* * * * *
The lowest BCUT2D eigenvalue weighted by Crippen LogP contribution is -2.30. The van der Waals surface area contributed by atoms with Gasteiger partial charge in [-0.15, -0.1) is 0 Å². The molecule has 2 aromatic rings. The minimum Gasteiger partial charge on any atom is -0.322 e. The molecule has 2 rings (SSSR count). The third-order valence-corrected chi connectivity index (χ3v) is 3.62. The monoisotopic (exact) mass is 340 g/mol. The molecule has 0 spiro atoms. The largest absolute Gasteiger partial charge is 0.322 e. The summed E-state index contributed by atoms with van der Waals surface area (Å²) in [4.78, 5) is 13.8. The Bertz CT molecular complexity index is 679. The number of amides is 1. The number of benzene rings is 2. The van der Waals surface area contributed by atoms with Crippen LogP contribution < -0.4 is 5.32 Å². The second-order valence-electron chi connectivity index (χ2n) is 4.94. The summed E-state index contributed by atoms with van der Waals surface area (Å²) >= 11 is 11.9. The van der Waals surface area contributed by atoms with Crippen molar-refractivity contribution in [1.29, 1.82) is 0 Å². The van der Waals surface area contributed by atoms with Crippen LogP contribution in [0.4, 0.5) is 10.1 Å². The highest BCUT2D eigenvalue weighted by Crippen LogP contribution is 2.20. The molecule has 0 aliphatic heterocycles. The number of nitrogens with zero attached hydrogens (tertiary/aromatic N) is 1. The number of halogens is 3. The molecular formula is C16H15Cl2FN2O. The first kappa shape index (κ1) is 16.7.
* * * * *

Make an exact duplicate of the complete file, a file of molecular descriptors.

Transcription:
The lowest BCUT2D eigenvalue weighted by Crippen LogP contribution is -2.30. The van der Waals surface area contributed by atoms with Gasteiger partial charge in [-0.15, -0.1) is 0 Å². The molecule has 2 aromatic rings. The minimum Gasteiger partial charge on any atom is -0.322 e. The molecule has 2 rings (SSSR count). The third-order valence-corrected chi connectivity index (χ3v) is 3.62. The monoisotopic (exact) mass is 340 g/mol. The molecule has 0 spiro atoms. The largest absolute Gasteiger partial charge is 0.322 e. The summed E-state index contributed by atoms with van der Waals surface area (Å²) in [4.78, 5) is 13.8. The Bertz CT molecular complexity index is 679. The number of amides is 1. The number of benzene rings is 2. The van der Waals surface area contributed by atoms with Crippen LogP contribution < -0.4 is 5.32 Å². The second-order valence-electron chi connectivity index (χ2n) is 4.94. The summed E-state index contributed by atoms with van der Waals surface area (Å²) >= 11 is 11.9. The van der Waals surface area contributed by atoms with Crippen molar-refractivity contribution in [1.29, 1.82) is 0 Å². The van der Waals surface area contributed by atoms with Crippen LogP contribution in [0.4, 0.5) is 10.1 Å². The highest BCUT2D eigenvalue weighted by Crippen LogP contribution is 2.20. The molecule has 0 aliphatic heterocycles. The number of nitrogens with zero attached hydrogens (tertiary/aromatic N) is 1. The number of halogens is 3. The molecular formula is C16H15Cl2FN2O. The first kappa shape index (κ1) is 16.7.